Attendance for this event is free to members of the First World War Network, but numbers are strictly limited. Travel bursaries will be available, and the workshop will commence at 11am to reduce the need for attendees to arrange overnight accommodation.
Not yet a member of the First World War Network? Join today by visiting the link below and completing our introductory questionnaire:
1914-1918-online. International Encyclopedia of the First World War is an English-language online reference work on World War I dedicated to publishing high quality peer-reviewed content. Each article in the encyclopedia is a self-contained publication and its author receives full recognition. All articles receive a distinct URL address as well as a Digital Object Identifier (DOI) and are fully citable as scholarly publications. 1914-1918-online is an open access publication, which means that all articles are freely available online, ensuring maximum worldwide dissemination of content. FWWNetwork’s own Christopher Phillips has recently contributed an article, and thoroughly recommends the 1914-1918-online team for their professionalism and support throughout the submission process.
The editors invite academics to contribute articles on a select number of topics not yet covered by our invitation-only editorial process. Authors who are interested in submitting a paper on any of the subjects listed should submit a short CV with a publication list, as well as an abstract (max. 250 words) or a full-length paper.
FWW Network member Mike Hally, PhD doctoral candidate, Centre for the Study of Modern Conflict, University of Edinburgh, shares some insights after the recent ‘What Tommy Did Next’ symposium, including his hopes for the FWW Network to ‘join-up’ researchers working on parallel areas of First World War history (but often in complete ignorance of one another).
As with other conferences in the last year or so, we were all struck by the range and diversity of original research being carried out on the First World War and its aftermath – but also by how much we didn’t know about this work until we got people together. It does seem that lots of people are carrying out fascinating new research, much of it based on new sources, yet often without knowing about others’ work in related fields. I certainly include my own studies into the origins of the veterans’ groups that preceded the British Legion within this observation.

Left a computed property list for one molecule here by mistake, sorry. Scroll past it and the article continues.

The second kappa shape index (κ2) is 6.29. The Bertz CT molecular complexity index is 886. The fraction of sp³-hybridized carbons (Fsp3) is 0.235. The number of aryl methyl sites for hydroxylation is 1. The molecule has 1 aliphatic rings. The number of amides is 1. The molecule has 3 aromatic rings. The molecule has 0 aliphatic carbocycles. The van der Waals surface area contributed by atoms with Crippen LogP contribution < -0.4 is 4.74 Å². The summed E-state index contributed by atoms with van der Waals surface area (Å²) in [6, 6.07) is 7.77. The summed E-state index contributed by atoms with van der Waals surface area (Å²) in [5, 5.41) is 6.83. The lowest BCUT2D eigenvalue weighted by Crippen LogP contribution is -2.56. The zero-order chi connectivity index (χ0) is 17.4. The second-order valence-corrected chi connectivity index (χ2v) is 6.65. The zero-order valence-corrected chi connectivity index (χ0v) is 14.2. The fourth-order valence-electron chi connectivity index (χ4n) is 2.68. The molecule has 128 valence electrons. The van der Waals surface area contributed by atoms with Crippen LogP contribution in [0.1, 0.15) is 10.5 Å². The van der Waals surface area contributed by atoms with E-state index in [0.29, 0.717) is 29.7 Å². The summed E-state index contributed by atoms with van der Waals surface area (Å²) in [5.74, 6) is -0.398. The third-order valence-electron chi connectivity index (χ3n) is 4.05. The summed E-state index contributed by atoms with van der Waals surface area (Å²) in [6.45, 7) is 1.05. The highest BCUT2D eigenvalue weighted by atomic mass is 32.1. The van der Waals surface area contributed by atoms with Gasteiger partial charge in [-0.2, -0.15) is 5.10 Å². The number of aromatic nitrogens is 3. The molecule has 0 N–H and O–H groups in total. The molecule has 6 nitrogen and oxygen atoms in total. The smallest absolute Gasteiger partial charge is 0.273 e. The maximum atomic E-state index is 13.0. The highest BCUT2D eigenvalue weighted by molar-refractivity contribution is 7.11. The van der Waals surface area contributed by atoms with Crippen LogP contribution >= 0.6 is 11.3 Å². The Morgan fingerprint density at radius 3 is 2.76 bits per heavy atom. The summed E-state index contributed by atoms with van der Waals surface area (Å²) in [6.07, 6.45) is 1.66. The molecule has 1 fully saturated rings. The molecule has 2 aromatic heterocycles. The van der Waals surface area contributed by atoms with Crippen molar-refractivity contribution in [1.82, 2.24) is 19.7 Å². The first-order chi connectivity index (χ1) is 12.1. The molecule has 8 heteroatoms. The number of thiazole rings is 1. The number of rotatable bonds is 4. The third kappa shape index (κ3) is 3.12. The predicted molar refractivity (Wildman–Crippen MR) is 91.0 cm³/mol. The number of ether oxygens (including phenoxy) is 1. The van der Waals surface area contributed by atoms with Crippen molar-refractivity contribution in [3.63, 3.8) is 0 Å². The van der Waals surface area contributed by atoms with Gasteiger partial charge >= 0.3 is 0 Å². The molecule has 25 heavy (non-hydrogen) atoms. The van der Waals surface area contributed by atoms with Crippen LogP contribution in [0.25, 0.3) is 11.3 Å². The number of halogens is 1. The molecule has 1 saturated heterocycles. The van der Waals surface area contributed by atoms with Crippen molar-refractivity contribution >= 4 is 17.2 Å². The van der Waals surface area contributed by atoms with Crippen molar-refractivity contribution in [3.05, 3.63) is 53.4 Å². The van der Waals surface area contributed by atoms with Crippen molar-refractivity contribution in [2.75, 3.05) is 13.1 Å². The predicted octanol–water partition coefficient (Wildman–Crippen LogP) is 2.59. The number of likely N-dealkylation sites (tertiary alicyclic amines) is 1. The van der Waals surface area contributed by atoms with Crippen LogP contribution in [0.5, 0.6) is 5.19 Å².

So it was great that our event also saw the UK launch of the FWW Network, which is much-needed as a way of joining up all these research projects and connecting all the people doing them. After Jay Winter gave a characteristically deep and thought-provoking Keynote Address on ‘the Silences of the Men Who Served’, the stage was set for the steering committee of Oliver, Chris, Philippa, and David, alongside Sarah Lloyd from the Everyday Lives in War engagement centre, to set out the case for the Network and what it hopes to achieve, plus the welcome news that, because it has AHRC funding, no-one will need to pay a membership fee!
By the end of the day it was very clear that most of the people there want to stay in contact, and the FWW Network will be the means by which that can be achieved. I’m looking forward to that happening and continuing to grow the contacts initiated that day. Perhaps an early task for the network will be to compile a searchable database of all these studies, the people working on them, keywords, related resources and so on?
Committee member Oliver Wilkinson responds: A key aim of the FWW Network is certainly to try to connect ECRs and PGRs working on the First World War. Therein we are currently looking at how to best us our website via a member’s section. We will certainly take on-board Mike’s suggestions of keywords and tags!